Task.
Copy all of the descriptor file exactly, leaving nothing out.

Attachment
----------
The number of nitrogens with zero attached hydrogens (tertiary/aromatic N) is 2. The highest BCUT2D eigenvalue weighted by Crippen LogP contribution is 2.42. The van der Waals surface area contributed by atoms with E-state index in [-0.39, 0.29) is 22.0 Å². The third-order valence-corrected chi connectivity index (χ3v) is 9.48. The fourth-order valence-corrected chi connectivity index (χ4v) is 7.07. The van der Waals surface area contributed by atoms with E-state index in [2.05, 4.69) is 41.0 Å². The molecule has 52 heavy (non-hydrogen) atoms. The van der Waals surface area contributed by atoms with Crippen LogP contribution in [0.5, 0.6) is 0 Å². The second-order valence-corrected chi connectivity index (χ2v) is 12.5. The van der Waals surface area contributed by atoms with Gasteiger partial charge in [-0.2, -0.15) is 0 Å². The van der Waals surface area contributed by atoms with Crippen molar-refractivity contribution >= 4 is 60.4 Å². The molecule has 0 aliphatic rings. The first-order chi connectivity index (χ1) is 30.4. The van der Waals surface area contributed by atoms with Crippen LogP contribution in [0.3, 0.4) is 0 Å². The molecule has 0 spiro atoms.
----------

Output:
The number of nitrogens with zero attached hydrogens (tertiary/aromatic N) is 2. The highest BCUT2D eigenvalue weighted by Crippen LogP contribution is 2.42. The van der Waals surface area contributed by atoms with E-state index in [-0.39, 0.29) is 22.0 Å². The third-order valence-corrected chi connectivity index (χ3v) is 9.48. The fourth-order valence-corrected chi connectivity index (χ4v) is 7.07. The van der Waals surface area contributed by atoms with E-state index in [2.05, 4.69) is 41.0 Å². The molecule has 52 heavy (non-hydrogen) atoms. The van der Waals surface area contributed by atoms with Crippen LogP contribution in [0.5, 0.6) is 0 Å². The second-order valence-corrected chi connectivity index (χ2v) is 12.5. The van der Waals surface area contributed by atoms with Gasteiger partial charge in [-0.2, -0.15) is 0 Å². The van der Waals surface area contributed by atoms with Crippen molar-refractivity contribution >= 4 is 60.4 Å². The molecule has 0 aliphatic rings. The first-order chi connectivity index (χ1) is 30.4. The van der Waals surface area contributed by atoms with Crippen LogP contribution in [0.3, 0.4) is 0 Å². The molecule has 0 spiro atoms.